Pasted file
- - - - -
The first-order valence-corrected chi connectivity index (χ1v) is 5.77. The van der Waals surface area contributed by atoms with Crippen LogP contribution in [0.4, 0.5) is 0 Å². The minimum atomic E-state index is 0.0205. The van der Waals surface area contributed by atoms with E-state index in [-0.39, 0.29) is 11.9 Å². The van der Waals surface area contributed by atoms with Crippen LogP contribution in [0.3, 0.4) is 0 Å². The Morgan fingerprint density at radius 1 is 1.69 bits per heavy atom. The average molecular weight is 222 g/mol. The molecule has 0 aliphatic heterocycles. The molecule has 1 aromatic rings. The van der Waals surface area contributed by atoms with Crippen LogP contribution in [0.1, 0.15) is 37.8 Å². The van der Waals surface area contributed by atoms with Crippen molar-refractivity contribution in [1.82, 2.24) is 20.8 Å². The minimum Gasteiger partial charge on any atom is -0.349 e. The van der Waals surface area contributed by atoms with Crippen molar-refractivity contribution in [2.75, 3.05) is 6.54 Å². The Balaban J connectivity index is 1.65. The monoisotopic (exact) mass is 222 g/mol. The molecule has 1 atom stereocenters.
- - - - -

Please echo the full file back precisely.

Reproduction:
The first-order valence-corrected chi connectivity index (χ1v) is 5.77. The van der Waals surface area contributed by atoms with Crippen LogP contribution in [0.4, 0.5) is 0 Å². The minimum atomic E-state index is 0.0205. The van der Waals surface area contributed by atoms with E-state index in [-0.39, 0.29) is 11.9 Å². The van der Waals surface area contributed by atoms with Crippen LogP contribution in [0.3, 0.4) is 0 Å². The Morgan fingerprint density at radius 1 is 1.69 bits per heavy atom. The average molecular weight is 222 g/mol. The molecule has 0 aliphatic heterocycles. The molecule has 1 aromatic rings. The van der Waals surface area contributed by atoms with Crippen LogP contribution in [0.1, 0.15) is 37.8 Å². The van der Waals surface area contributed by atoms with Crippen molar-refractivity contribution in [1.82, 2.24) is 20.8 Å². The minimum Gasteiger partial charge on any atom is -0.349 e. The van der Waals surface area contributed by atoms with Crippen molar-refractivity contribution in [2.75, 3.05) is 6.54 Å². The Balaban J connectivity index is 1.65. The monoisotopic (exact) mass is 222 g/mol. The molecule has 1 atom stereocenters.